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        Jul 15 2013: Predictions of the future are always dire.

        You assume the environmental foot print will be bigger, I say it won't be.

        The world population is getting older and will likely be shrinking.

        I will agree to disagree

        http://www.ted.com/talks/peter_diamandis_abundance_is_our_future.html
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          Jul 17 2013: So you are telling me for instance that even thought our oceans are dying from overfishing, agriculture chemical runoff created dead zones, coral reef bleaching and Global Warming caused acidification we will be able to save our oceans as demand for their products increase by 30%? You are delusional, pal.

          Regarding the link, another sufferer of the TED delusion that says all our problems can bew cured through technology, which is kind of odd considering most of our problems stem from technology.
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        Jul 17 2013: I'm not your pal. I'm quite lucid.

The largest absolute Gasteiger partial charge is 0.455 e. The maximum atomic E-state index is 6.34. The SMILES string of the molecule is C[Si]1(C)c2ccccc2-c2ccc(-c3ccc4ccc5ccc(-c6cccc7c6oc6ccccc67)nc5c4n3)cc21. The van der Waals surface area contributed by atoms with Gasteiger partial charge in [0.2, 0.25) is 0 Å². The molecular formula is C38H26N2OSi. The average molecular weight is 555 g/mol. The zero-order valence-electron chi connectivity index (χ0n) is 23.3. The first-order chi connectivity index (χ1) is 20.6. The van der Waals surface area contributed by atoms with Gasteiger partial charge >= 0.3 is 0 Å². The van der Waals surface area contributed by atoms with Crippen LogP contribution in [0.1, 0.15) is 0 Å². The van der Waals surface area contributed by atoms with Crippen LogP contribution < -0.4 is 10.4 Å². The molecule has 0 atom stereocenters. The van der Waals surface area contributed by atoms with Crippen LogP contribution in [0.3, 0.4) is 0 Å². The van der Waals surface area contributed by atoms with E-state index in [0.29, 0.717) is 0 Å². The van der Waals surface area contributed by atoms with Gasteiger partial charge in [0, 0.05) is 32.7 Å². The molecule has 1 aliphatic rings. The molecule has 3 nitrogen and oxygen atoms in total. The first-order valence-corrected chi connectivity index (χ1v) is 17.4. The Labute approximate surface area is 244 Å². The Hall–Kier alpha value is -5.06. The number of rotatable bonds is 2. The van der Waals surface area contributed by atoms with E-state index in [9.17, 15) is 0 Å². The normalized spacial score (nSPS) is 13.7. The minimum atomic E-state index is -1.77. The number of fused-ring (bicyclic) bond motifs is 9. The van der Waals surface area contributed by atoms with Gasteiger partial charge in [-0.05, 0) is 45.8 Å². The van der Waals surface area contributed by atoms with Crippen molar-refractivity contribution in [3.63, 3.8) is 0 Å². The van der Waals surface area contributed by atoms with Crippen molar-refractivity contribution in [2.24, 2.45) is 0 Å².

I have been hearing this type of negative thinking for a long time yet we are still here with a longer life expectancy than ever before.
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      Jul 17 2013: Pat,
      I agree that it is not the place of government to dictate forced sterilization. In fact, reproduction, I believe, is considered a human right, so if any government began to sterilize people, there may be some challenges (understandably) from the global community.

      http://en.wikipedia.org/wiki/Reproductive_rights

      http://www.unfpa.org/rights/rights.htm

      http://reproductiverights.org/en/feature/repro-rights-are-human-rights

      http://www.upenn.edu/pennpress/book/14623.html


      Nelson,
      You say..."A man is convicted of a felony, and the conviction is thrown out because he agrees to getting a vasectomy"

      Basically, what you are suggesting is a plea bargain, so a felon would "pay" for his crime by having a vasectomy, then would be free. I suggest that there are felons who have had vasectomies, and it does not stop them from offending again.
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        Jul 17 2013: Yes, some will offend again, but at least they won't leave children to follow in their footsteps.
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          Jul 17 2013: OK. So, is your plan meant as population control? Is it meant to punish the offenders? Is it meant to find a solution to re-offending?

          Your topic is:
          "Preventing those that would be bad parents from becoming parents".

          Your plan would ONLY be preventing felons from becoming parents, and I do not believe that it is only felons who are not good parents. Is that discrimination?